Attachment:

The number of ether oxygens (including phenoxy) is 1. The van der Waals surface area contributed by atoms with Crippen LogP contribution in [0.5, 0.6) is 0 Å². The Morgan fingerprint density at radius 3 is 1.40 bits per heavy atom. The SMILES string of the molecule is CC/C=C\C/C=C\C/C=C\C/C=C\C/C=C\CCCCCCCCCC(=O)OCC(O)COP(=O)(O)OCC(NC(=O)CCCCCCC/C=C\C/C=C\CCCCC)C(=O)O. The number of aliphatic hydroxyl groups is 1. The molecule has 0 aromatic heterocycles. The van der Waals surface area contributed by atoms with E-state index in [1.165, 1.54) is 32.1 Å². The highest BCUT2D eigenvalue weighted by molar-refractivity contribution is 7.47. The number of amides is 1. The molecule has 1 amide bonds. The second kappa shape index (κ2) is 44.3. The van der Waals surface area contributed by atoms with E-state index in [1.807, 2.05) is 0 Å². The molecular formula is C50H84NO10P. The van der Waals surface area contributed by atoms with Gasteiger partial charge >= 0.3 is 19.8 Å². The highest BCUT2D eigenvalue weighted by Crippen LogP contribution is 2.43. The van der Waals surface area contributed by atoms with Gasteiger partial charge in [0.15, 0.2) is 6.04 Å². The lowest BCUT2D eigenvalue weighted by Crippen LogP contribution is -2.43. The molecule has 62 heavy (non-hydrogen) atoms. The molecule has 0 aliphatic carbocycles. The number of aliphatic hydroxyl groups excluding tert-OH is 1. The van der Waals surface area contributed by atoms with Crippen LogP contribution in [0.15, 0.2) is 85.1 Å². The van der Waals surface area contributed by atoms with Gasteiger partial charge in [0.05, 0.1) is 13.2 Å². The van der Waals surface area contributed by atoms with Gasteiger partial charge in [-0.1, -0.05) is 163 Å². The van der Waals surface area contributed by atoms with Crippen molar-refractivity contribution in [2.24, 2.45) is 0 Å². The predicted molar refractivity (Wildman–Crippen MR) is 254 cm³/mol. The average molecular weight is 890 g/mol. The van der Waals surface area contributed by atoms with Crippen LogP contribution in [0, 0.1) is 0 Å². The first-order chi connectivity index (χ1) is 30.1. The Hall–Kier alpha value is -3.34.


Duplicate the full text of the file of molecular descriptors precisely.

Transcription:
The number of ether oxygens (including phenoxy) is 1. The van der Waals surface area contributed by atoms with Crippen LogP contribution in [0.5, 0.6) is 0 Å². The Morgan fingerprint density at radius 3 is 1.40 bits per heavy atom. The SMILES string of the molecule is CC/C=C\C/C=C\C/C=C\C/C=C\C/C=C\CCCCCCCCCC(=O)OCC(O)COP(=O)(O)OCC(NC(=O)CCCCCCC/C=C\C/C=C\CCCCC)C(=O)O. The number of aliphatic hydroxyl groups is 1. The molecule has 0 aromatic heterocycles. The van der Waals surface area contributed by atoms with E-state index in [1.165, 1.54) is 32.1 Å². The highest BCUT2D eigenvalue weighted by molar-refractivity contribution is 7.47. The number of amides is 1. The molecule has 1 amide bonds. The second kappa shape index (κ2) is 44.3. The van der Waals surface area contributed by atoms with E-state index in [1.807, 2.05) is 0 Å². The molecular formula is C50H84NO10P. The van der Waals surface area contributed by atoms with Gasteiger partial charge >= 0.3 is 19.8 Å². The highest BCUT2D eigenvalue weighted by Crippen LogP contribution is 2.43. The van der Waals surface area contributed by atoms with Gasteiger partial charge in [0.15, 0.2) is 6.04 Å². The lowest BCUT2D eigenvalue weighted by Crippen LogP contribution is -2.43. The molecule has 62 heavy (non-hydrogen) atoms. The molecule has 0 aliphatic carbocycles. The number of aliphatic hydroxyl groups excluding tert-OH is 1. The van der Waals surface area contributed by atoms with Crippen LogP contribution in [0.15, 0.2) is 85.1 Å². The van der Waals surface area contributed by atoms with Gasteiger partial charge in [0.05, 0.1) is 13.2 Å². The van der Waals surface area contributed by atoms with Gasteiger partial charge in [-0.1, -0.05) is 163 Å². The van der Waals surface area contributed by atoms with Crippen molar-refractivity contribution in [2.24, 2.45) is 0 Å². The predicted molar refractivity (Wildman–Crippen MR) is 254 cm³/mol. The average molecular weight is 890 g/mol. The van der Waals surface area contributed by atoms with Crippen LogP contribution in [0, 0.1) is 0 Å². The first-order chi connectivity index (χ1) is 30.1. The Hall–Kier alpha value is -3.34.